The great fava bean debate of 2013 continues
Sometimes the smallest thing can arouse the most passion. Last month I wrote a Daily Dish post about my fava bean harvest. I measured how many pods I harvested and what that worked out to in double-peeled beans (8 pounds turned into 3 cups). I thought it was kind of interesting, so I posted a link on Facebook.
And boy did I hear about it. Good cooks from Italy and Spain chewed me out in terms as diverse as gently corrective and “How Dare You!”
It seems double-peeling favas (removing them from their pods and then taking off the skin as well) – which I’ve always done as a matter of course – is not regarded as universally necessary. And that’s putting it mildly.
In fact, from the tone of some of the responses, it seemed to be tantamount to heresy.
Well, if I’m a heretic, I’m not the only one. This weekend the great Mediterranean food queen Paula Wolfert posted a recipe on Facebook that called for double-peeled favas and ran into an even greater firestorm.
“Paula, that is just plain ridiculous!” wrote one intemperate cookbook writer. “If the beans are so old you have to peel them, why, you might as well use dried beans. Don’t, please, keep perpetuating this nonsense.”
Well, as it happened, Monday morning I had a sink full of fava beans after Sunday’s final harvest. So I tried a little experiment. I cooked three batches of favas – one unpeeled, one blanched briefly (to loosen the skins) and peeled, and one peeled raw (the suggestion of Le Comptoir chef Gary Menes).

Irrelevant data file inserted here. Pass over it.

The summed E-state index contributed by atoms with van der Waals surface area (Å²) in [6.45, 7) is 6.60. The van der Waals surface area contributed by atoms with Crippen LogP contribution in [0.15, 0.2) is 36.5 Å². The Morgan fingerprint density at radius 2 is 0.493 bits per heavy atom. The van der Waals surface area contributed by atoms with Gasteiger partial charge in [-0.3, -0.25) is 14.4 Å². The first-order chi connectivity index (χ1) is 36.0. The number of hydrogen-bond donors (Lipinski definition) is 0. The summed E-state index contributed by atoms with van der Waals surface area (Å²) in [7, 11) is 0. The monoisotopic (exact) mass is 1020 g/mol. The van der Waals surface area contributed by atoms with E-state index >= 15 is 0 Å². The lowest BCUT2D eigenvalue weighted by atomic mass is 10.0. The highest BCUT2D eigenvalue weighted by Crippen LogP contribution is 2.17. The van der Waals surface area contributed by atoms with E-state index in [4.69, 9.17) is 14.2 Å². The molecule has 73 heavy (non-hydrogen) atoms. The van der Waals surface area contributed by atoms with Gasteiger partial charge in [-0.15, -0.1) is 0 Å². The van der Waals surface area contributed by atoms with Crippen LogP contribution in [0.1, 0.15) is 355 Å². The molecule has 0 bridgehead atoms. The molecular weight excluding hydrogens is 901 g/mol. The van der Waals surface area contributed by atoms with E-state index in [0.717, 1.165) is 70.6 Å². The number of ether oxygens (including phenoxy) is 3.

I simmered 1 cup of whole beans of each type in 1/2 cup of water in similarly sized saucepans with 1/4 teaspoon kosher salt and – because I am not a savage – 1 tablespoon of good olive oil and a little sliced garlic. The beans all cooked in roughly similar times – the unpeeled beans took just a couple of minutes longer.
The clear winner, I hate to say, were the beans that had been peeled raw. They had the brightest flavor and retained the best color. The only downside is that peeling them that way is a total pain; I’d only do it for very special dinners.
The blanched-and-peeled beans had good flavor but the color was slightly faded and they seemed to break apart more. Perhaps I need to work on my blanching technique?
I’d have to describe the unpeeled beans as an acquired taste, at best: Even though the meat was quite tender, the skins were still tough, almost rubbery. The color was a pale gray, particularly where the skin had ballooned away from the bean.
I would never be so bold as to declare this test definitive – favas differ depending on their maturity and these were end-of-season beans. The first beans I tasted from my garden seemed to have skins that were more tender (on the other hand, these mature beans did seem to have more flavor).
The one thing I can say with some certainty is that peeling favas certainly doesn’t hurt.
And before you take me to task for that, I’d ask that you try it yourself.
Eat your way across L.A.
Get our weekly Tasting Notes newsletter for reviews, news and more from critics Bill Addison and Patricia Escárcega.
You may occasionally receive promotional content from the Los Angeles Times.